Beef Talk: Records: A positive opportunity
As summer appears to be waning and fall soon will be upon us, I can remember a former co-worker, Harlan Hughes, saying; “You can’t manage what you don’t measure.”
The meaning never changes. The statement is true because you can’t manage what you don’t measure. As producers prepare for another weaning season, I certainly hope they will not bypass the opportunity to record in writing factual data about their beef operation.
As the world seems to move faster, one of our human weaknesses is the tendency to go with “gut instinct” and forgo the collection of meaningful data. There always is the option to read what everyone else is doing and then simply assume that the data also applies to one’s own operation. These assumptions, again a product of our human weakness, tend to assume the best.
However, much like school, all students are on the honor roll until after the first test. Life is no different. In this case, the test is production and financial performance.
Not to date myself, but following graduation from North Dakota State University in the fall of 1975, I weighed my first calves in Ramsey County for the North Dakota Beef Cattle Improvement Association. So after almost 40 years of encouraging producers to “measure what they need to manage,” I quickly can reference many herds that excel in beef production.
Those herds that are managed well have been able to capitalize and convert beef to dollars during some good times in the cow-calf segment of the industry. The financial advantage of the current upturn in calf prices and subsequent opportunity for increased positive net returns in the cow-calf business have proven to be real.
Granted, not all success is associated directly with meticulous recordkeeping, but those who keep records with factual-based goals certainly will have less positive or negative surprises.
The North Dakota Beef Cattle Improvement Association started in 1963, so why don’t all producers record and track individual cow-calf data? I’m sure the reasons are many. Time and cost probably are at the top of the list. Labor translates into time and is not easy to find. Historically, most labor was homegrown and supplemented with neighbors. Unfortunately, the labor pool is decreasing.
On a positive note, with increased revenue, the opportunity to offset labor with better equipment is real. Now would be a good time to look around at some equipment dealers to see what might be available. Electronic ear tags, Bluetooth technology, wireless connections and more chute-side rugged scale heads have made the job of tagging, vaccinating and weighing calves manageable.
It just takes a little more reading and perhaps a little time to get everything plugged in. Under those conditions, I would have no trouble putting that scale in the chute and collecting the performance data needed to evaluate the cows.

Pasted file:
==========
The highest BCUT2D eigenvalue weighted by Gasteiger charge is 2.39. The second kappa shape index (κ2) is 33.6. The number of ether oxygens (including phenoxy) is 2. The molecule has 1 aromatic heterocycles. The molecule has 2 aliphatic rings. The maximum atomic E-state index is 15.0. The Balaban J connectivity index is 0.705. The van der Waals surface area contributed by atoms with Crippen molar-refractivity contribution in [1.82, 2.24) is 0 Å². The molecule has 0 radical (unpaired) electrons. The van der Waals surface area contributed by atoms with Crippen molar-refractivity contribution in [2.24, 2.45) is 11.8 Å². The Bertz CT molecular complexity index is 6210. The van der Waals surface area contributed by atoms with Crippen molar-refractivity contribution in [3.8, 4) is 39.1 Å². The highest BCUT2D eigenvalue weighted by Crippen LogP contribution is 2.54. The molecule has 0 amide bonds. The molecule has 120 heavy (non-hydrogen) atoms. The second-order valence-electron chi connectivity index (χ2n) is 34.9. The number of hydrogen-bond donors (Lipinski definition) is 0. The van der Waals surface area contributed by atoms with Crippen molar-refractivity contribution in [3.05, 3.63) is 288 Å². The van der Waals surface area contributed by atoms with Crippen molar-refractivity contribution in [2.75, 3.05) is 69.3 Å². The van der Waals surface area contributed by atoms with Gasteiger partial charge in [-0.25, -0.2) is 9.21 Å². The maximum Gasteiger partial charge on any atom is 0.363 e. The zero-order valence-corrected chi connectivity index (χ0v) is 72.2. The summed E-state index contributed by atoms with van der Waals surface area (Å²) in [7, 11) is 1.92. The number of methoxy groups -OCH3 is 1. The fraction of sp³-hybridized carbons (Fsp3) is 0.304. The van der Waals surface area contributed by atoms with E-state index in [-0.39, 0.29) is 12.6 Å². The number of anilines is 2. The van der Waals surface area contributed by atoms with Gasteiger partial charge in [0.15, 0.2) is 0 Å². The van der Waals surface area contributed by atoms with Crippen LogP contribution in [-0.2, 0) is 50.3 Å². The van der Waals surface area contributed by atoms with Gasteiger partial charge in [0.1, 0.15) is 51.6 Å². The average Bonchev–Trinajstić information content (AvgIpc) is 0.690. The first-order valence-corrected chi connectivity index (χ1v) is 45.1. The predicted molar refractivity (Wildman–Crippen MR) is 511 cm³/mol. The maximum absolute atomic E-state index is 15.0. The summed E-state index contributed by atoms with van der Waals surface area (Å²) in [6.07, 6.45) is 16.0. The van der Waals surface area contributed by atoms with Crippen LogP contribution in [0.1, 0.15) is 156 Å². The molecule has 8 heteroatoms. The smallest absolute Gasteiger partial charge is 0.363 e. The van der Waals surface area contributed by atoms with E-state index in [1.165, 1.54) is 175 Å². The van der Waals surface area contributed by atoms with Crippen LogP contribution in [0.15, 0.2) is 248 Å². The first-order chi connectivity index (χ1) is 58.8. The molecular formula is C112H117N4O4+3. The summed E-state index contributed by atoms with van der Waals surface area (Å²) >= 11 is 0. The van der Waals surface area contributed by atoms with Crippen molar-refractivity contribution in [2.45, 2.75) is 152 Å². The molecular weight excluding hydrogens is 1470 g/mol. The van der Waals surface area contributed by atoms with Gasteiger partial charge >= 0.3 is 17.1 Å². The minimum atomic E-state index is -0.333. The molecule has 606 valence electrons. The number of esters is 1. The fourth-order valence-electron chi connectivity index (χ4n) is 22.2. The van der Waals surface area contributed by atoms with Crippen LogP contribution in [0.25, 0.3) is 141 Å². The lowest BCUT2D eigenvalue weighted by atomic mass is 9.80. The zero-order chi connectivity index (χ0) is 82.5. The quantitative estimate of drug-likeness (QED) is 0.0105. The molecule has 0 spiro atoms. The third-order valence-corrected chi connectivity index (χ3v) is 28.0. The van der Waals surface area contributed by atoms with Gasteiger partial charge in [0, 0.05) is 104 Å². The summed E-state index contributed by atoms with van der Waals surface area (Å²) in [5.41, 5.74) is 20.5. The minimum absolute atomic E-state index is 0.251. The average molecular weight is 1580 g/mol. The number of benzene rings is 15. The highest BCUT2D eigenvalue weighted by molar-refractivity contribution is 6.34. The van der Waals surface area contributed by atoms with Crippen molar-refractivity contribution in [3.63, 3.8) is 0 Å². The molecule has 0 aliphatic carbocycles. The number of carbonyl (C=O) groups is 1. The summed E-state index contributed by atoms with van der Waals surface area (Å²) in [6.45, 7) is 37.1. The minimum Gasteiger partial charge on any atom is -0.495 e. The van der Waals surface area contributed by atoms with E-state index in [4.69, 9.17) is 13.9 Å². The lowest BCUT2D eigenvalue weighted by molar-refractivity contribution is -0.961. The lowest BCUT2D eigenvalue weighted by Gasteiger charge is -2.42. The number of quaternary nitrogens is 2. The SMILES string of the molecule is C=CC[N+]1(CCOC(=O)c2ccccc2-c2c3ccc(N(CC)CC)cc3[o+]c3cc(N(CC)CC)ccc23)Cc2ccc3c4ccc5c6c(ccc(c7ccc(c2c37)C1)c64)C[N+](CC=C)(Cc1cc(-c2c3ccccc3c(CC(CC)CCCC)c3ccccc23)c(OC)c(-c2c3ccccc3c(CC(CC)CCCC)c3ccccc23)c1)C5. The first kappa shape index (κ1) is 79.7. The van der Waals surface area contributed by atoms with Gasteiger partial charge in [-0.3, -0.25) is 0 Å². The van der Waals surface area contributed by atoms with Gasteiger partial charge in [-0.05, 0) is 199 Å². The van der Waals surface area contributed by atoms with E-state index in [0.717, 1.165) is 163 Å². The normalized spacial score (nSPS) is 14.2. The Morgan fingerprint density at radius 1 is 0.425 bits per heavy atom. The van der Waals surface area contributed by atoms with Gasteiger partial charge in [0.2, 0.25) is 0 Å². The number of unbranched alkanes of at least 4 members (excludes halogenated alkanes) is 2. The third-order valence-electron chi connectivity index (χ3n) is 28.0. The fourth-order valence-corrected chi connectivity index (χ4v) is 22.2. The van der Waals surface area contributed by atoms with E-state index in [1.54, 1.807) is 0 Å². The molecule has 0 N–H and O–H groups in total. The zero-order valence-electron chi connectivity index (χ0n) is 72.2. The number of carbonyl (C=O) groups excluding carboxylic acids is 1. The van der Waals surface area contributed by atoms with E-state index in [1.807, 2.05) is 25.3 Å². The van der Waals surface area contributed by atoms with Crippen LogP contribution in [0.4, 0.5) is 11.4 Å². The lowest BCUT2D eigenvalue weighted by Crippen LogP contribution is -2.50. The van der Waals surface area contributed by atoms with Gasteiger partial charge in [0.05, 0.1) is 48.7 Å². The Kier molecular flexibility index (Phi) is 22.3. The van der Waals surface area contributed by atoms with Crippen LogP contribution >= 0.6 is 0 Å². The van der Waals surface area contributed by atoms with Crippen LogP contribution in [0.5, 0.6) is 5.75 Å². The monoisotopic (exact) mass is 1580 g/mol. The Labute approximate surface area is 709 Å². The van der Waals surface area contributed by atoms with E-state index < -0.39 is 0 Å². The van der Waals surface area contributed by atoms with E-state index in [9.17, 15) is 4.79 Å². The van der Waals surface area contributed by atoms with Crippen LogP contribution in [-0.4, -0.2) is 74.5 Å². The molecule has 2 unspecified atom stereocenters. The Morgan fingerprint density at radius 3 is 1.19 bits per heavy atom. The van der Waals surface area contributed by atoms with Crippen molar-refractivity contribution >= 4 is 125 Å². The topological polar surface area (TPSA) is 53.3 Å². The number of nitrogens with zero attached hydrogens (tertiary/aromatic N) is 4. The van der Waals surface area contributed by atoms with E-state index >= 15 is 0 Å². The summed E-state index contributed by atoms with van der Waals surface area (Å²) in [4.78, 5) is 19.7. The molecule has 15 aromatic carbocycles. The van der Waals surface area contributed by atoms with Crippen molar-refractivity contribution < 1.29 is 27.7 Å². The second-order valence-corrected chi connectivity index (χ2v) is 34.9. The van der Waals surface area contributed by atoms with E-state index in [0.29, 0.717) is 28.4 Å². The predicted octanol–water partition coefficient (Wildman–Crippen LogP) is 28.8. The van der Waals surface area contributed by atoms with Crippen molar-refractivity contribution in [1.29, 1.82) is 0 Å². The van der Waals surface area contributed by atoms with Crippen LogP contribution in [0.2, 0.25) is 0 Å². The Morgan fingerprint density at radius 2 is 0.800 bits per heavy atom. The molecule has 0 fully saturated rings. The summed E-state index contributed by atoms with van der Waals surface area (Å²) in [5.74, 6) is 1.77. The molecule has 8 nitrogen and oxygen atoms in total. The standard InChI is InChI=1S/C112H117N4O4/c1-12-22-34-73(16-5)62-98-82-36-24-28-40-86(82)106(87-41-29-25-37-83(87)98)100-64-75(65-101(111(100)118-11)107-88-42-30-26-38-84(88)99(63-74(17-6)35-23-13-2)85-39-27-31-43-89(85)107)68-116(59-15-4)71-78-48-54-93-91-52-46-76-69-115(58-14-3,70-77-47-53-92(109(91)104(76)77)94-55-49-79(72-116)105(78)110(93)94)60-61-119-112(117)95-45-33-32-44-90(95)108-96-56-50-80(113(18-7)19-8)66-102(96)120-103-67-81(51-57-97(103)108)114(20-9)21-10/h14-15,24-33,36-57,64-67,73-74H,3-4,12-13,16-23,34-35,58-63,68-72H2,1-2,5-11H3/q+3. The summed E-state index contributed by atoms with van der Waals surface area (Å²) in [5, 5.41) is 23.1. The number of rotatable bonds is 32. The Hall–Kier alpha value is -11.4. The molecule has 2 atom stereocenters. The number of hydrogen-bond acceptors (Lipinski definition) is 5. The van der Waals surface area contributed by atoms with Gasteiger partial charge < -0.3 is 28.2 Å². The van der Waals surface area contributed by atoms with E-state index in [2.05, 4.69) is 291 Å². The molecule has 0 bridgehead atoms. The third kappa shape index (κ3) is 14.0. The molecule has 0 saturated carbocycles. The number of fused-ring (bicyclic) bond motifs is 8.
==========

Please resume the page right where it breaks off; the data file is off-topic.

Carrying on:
However, let’s take a look at reality during the upcoming fall season. Many producers have cattle spread 30 to 50 miles between pastures. Depending on the price and availability of grass, the distances could be even greater.
For the center, a cattle work day means the crew is loading horses by 5 a.m. and, depending on the pasture, rounding up cattle by 6 or 7 a.m. If all the cattle are where they are supposed to be, they should be arriving just as the chute setup work is being completed, the electronic scale has been calibrated
and the day’s objectives reviewed.
If all goes well, the cattle should be worked by noon and the semi trucks loaded with this year’s high-valued calves destined for the weaning lots. The mother cows will have been turned back to grass until time permits to bring them home. That is called work.
As in any business, as a manager, what work gets done and what work is set aside is a decision that generally is driven by cost and return. If you are going to do it right, weaning calves is hard work, and many days don’t go exactly as planned. Bad weather, mechanical breakdowns, temperamental cattle and tired crews don’t help.
I have shared in this scenario for almost 40 years and the work does not change.However, producers have changed. Those whose goal is to move forward have done so with the incorporation of solid records to substantiate production and financial performance, and reset futuristic goals for the next decade.
Why? Because, as the late Ole Linnell, former Dunn County Extension agent would say, “You know what, you still can’t manage what you don’t measure.” Ole knew the truth, so I believe him.
May you find all your ear tags.
Ringwall is a North Dakota State University Extension Service livestock specialist and the Dickinson Research Extension Center director. Read his previous columns at www.ag.ndsu.edu/news/columns/beeftalk/.